Last month, beauty brand SK-II released a powerful TV commercial about shèngnǚ (剩女), China’s 'leftover women'. Despite taking on an entrenched social norm, the ad went viral, receiving over 2 million views on YouTube and almost 3 million on Chinese video site Youku. (See the ad below, and Campaign's original coverage, China’s “leftover women” stand up to marriage pressure and #ChangeDestiny.)
Created by Swedish agency Forsman & Bodenfors, the ad begins with parents explaining why they think their daughters are still unmarried after age 25. They say things like “she’s stubborn”, “she’s too picky” and “she’s just average looking”, and describe their daughters’ ongoing single lives as an affront against them. One father tells his daughter “don’t be so cruel to me”, and the women themselves tearfully confess that they’re probably being selfish, disappointing and disrespectful toward their parents.
Having established the emotional stakes, the parents are taken to Shanghai’s People’s Square marriage market. There, instead of seeing the usual ads describing the age, height, salary and assets of single people, they encounter beautiful, dignified portraits of their daughters, along with quotes explaining why they haven’t yet married. For instance, because they’re waiting for true love. The parents see things from their daughters’ perspectives. Catharsis (and millions of audience clicks) achieved.
Months before SK-II launched its ad, we interviewed sex researcher Katrien Jacobs about the 'leftover women' phenomenon. She described it as an artificial construct: “I think it’s another desperate attempt at creating social harmony, based on the idea that domesticated women who breed children will help stabilise the nation-state.”
This perspective is supported by Leta Hong Fincher, author of Leftover Women: The Resurgence of Gender Inequality in China, who argues that as China as a nation rises, its female population is increasingly being knocked down, discouraged from trying out what are perceived by the government as "foreign lifestyles”. State-endorsed rhetoric including the concept of the leftover woman—when China actually has a large excess of males, or “leftover men”—hastens women to marry and reproduce despite marriage offering not only limited financial protection but limited physical protection.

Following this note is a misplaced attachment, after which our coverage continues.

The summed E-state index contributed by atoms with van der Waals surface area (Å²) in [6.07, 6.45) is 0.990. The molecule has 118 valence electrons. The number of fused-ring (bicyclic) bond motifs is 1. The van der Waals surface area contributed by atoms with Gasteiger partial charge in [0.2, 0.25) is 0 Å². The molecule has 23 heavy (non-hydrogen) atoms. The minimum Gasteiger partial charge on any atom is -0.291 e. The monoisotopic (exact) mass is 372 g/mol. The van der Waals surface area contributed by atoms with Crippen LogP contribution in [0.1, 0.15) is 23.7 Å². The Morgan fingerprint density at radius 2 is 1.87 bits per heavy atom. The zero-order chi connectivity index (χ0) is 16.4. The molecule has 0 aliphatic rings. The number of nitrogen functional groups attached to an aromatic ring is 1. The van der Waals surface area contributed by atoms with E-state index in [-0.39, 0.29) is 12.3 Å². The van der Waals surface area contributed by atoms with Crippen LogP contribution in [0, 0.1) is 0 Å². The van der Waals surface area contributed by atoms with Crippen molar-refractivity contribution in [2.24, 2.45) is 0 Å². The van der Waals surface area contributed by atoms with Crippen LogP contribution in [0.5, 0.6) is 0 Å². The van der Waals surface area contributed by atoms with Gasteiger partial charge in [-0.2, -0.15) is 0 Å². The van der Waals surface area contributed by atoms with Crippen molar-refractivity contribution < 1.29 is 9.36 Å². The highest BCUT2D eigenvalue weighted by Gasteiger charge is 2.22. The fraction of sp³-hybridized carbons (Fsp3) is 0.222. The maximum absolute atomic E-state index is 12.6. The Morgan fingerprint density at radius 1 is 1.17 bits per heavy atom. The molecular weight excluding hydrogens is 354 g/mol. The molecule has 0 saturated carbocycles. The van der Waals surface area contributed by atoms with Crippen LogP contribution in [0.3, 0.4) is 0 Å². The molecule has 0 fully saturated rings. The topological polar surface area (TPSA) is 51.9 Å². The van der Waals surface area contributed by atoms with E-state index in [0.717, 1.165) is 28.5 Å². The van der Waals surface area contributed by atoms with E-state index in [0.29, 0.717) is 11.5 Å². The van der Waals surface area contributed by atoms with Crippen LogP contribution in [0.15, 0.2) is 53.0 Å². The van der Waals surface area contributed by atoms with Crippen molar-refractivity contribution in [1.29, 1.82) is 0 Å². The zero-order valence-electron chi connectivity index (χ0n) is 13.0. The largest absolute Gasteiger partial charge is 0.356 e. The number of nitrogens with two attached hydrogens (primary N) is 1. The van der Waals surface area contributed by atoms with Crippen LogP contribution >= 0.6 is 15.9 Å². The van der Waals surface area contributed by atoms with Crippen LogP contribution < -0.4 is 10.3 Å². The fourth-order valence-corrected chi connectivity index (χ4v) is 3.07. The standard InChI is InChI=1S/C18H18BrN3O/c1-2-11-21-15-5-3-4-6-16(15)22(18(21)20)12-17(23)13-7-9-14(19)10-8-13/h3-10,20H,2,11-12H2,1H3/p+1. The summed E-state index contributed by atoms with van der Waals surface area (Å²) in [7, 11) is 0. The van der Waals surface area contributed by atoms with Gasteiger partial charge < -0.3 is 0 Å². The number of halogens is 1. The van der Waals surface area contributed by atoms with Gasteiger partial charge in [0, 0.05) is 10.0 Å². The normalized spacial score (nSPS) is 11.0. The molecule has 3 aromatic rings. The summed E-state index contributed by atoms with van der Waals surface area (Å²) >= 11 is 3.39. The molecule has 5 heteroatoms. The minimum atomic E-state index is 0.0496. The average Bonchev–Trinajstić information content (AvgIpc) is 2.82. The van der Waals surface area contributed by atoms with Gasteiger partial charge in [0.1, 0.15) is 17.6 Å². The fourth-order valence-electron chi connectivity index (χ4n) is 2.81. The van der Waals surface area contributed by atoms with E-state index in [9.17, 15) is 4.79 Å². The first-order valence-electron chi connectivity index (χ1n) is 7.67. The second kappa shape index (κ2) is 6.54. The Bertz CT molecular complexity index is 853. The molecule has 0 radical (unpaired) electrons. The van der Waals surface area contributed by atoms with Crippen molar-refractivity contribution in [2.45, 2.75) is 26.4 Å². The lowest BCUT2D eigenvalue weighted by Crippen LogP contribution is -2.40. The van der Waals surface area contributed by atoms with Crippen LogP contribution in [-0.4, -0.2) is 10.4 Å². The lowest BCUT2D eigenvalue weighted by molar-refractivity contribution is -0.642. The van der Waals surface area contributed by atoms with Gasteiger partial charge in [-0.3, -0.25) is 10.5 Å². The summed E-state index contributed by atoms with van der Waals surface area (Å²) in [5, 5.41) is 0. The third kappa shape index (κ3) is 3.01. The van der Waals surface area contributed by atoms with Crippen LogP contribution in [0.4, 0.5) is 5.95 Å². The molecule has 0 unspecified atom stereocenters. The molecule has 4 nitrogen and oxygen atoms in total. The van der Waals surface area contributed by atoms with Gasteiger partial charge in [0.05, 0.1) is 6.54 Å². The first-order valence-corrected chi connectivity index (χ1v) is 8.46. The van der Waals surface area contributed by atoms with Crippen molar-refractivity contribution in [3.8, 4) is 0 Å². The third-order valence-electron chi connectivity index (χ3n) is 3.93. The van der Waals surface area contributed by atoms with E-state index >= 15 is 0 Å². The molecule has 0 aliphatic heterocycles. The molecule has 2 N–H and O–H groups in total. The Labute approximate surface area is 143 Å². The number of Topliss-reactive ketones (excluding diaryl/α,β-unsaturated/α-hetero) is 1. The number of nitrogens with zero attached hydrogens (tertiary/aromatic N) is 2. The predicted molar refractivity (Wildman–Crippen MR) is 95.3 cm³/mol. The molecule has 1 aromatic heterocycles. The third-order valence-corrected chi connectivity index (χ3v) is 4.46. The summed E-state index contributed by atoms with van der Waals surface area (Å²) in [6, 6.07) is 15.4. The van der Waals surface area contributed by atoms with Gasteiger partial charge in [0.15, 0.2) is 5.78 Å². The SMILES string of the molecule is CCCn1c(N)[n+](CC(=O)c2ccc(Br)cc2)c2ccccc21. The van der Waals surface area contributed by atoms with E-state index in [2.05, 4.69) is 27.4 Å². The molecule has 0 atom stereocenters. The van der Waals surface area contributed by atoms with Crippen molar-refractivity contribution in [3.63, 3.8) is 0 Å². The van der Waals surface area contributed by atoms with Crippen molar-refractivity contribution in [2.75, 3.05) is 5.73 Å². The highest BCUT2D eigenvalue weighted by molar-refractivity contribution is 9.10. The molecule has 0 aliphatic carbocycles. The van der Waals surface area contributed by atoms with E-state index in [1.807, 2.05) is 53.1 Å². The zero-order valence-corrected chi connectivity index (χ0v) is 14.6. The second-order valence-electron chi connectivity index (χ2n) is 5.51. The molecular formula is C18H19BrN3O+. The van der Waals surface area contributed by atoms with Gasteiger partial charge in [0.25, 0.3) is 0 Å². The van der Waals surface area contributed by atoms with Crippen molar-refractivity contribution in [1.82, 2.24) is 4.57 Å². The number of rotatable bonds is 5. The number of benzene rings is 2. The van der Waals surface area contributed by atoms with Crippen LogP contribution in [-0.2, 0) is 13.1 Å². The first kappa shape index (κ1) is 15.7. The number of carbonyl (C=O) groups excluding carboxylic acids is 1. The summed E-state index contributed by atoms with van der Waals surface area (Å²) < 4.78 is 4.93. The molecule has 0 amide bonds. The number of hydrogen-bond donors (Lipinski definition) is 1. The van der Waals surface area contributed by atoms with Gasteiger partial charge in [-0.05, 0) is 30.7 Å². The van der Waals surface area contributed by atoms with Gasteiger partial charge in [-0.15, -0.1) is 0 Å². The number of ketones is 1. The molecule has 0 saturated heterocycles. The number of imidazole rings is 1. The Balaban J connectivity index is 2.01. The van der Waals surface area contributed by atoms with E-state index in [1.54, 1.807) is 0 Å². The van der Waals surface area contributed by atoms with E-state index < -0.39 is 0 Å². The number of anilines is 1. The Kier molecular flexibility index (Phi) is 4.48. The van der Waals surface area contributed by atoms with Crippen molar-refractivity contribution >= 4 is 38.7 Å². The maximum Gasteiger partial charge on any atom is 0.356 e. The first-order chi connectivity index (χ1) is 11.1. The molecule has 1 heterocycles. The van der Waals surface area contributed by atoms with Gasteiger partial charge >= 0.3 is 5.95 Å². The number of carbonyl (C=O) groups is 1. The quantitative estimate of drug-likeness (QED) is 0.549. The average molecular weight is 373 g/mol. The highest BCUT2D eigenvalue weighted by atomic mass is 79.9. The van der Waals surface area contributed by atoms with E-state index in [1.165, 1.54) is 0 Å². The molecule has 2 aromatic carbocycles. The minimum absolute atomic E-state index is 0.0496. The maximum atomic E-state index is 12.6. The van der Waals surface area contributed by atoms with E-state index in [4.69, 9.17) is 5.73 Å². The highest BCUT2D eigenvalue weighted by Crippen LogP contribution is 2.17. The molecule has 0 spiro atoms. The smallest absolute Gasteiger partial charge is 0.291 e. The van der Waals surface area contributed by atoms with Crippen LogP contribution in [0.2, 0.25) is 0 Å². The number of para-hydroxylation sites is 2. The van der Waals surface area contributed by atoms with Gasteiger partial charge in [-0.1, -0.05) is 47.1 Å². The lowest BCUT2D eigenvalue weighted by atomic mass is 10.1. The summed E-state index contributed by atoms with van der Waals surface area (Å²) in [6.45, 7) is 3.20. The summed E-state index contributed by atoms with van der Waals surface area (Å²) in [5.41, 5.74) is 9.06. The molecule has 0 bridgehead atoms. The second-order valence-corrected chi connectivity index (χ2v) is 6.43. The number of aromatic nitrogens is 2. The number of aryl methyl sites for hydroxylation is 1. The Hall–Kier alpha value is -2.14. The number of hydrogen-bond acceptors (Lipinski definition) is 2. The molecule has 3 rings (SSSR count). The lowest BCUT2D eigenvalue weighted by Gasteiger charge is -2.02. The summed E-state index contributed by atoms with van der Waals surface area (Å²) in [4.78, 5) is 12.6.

Female employment in China has fallen sharply in the past two decades. Marital real estate now tends to revert to the husband after divorce, and there are still no meaningful laws protecting women from domestic violence or recognising rape within marriage. While the US gay-marriage ruling was widely celebrated by Chinese people online, five feminist activists were detained for over a month in the lead up to China’s Women’s Day holiday.
Nevertheless, Jacobs believes that in China “there is already a crack in the reactionary system of control, and sexuality cannot be engineered so easily. I think there is a feminist or feminine rebellion brewing right underneath the surface of official public culture, and this is not covered by state media.”
When “official” culture grows increasingly out of step with people’s beliefs and choices, brands have a huge opportunity to say things that individuals may feel too afraid or too alone to articulate. That’s where SK-II stepped in.
Of course, in China there are risks to such an approach. Shortly after receiving RMB12 million in funding, foul-mouthed internet celebrity Papi Jiang had all of her videos removed from Youku. TV shows exploring gay relationships, transgender identities and, in the case of The Empress, pushing the physical limits of push-up bras were all censored despite ample public demand.
Consequently, there are still large groups of Chinese people who are not being served or embraced by the national narrative. In some surveys, more than half of Chinese people interviewed identified themselves as diǎosī (屌絲), or losers—people lacking some combination of a house, car, savings, partner, or beneficial social networks. Given that they’re in the majority, essentially “a unique consumer group”, according to The Atlantic, it would seem that the market could find more ways to cater to such outcasts.
In contrast, the People’s Square marriage market, which features in the SK-II ad, is essentially materialist. The implicit goal is to secure a spot in the middle class by obtaining an apartment, a secondary income or a Shanghai hukou (regional ID), which grants access to public services. Fudan University’s Sun Peidon says this is partly a reaction to the older generation’s trauma of sudden downward mobility when the Chinese Communist Party seized property and sent educated people to the country.
“There was an unhinged quality just underneath the surface of the dating market,” Jacobs says. “I think it was caused by this huge materialistic fantasy projection that parents impose upon their offspring.”
Embracing the identify of a leftover woman or loser can be powerful and dangerous in several ways: it’s a rejection of state-defined success; it’s a critique of the availability of that success to many (maybe most) Chinese people; and it’s an expression of pessimism in a state whose legitimacy is contingent on popular optimism. State media have already come out against people celebrating themselves as diǎosī, and Xi Jinping continues to emphasise the importance of “positive energy”.
Given their social marginalisation, such groups are looking to popular culture to represent them. SK-II did so expertly.
|Sam Gaskin is cultural content editor at Flamingo Shanghai|